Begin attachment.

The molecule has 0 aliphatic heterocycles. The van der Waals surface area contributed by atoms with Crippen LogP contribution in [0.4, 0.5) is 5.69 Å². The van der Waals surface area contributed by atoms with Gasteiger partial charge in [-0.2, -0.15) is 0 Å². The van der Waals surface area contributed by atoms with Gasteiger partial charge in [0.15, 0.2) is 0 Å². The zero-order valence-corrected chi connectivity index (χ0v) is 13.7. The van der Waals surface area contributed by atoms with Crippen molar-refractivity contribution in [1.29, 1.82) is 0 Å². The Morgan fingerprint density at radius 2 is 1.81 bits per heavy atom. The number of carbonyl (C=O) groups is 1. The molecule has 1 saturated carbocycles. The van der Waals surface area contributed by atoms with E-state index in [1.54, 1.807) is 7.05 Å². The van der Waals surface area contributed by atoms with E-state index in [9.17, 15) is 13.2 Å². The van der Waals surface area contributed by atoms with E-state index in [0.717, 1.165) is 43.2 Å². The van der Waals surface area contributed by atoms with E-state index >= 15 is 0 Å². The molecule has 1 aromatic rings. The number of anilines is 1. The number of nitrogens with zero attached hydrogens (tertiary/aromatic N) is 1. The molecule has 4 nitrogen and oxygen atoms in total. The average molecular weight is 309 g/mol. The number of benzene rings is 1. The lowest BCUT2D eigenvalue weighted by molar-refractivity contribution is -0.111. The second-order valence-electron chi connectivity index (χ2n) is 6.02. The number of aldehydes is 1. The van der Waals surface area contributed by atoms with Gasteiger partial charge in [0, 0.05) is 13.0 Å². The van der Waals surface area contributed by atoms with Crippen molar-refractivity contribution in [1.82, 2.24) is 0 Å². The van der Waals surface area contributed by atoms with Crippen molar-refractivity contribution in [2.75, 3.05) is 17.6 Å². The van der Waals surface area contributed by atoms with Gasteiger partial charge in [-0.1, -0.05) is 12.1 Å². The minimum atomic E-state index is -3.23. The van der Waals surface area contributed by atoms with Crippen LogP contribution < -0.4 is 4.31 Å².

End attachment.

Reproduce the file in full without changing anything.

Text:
The molecule has 0 aliphatic heterocycles. The van der Waals surface area contributed by atoms with Crippen LogP contribution in [0.4, 0.5) is 5.69 Å². The van der Waals surface area contributed by atoms with Gasteiger partial charge in [-0.2, -0.15) is 0 Å². The van der Waals surface area contributed by atoms with Gasteiger partial charge in [0.15, 0.2) is 0 Å². The zero-order valence-corrected chi connectivity index (χ0v) is 13.7. The van der Waals surface area contributed by atoms with Crippen molar-refractivity contribution in [1.29, 1.82) is 0 Å². The Morgan fingerprint density at radius 2 is 1.81 bits per heavy atom. The number of carbonyl (C=O) groups is 1. The molecule has 1 saturated carbocycles. The van der Waals surface area contributed by atoms with E-state index in [1.54, 1.807) is 7.05 Å². The van der Waals surface area contributed by atoms with E-state index in [9.17, 15) is 13.2 Å². The van der Waals surface area contributed by atoms with E-state index in [0.717, 1.165) is 43.2 Å². The van der Waals surface area contributed by atoms with E-state index >= 15 is 0 Å². The molecule has 1 aromatic rings. The number of anilines is 1. The number of nitrogens with zero attached hydrogens (tertiary/aromatic N) is 1. The molecule has 4 nitrogen and oxygen atoms in total. The average molecular weight is 309 g/mol. The number of benzene rings is 1. The lowest BCUT2D eigenvalue weighted by molar-refractivity contribution is -0.111. The second-order valence-electron chi connectivity index (χ2n) is 6.02. The number of aldehydes is 1. The van der Waals surface area contributed by atoms with Gasteiger partial charge in [0, 0.05) is 13.0 Å². The van der Waals surface area contributed by atoms with Crippen molar-refractivity contribution in [1.82, 2.24) is 0 Å². The van der Waals surface area contributed by atoms with Crippen molar-refractivity contribution in [2.75, 3.05) is 17.6 Å². The van der Waals surface area contributed by atoms with Gasteiger partial charge in [-0.1, -0.05) is 12.1 Å². The minimum atomic E-state index is -3.23. The van der Waals surface area contributed by atoms with Crippen LogP contribution < -0.4 is 4.31 Å².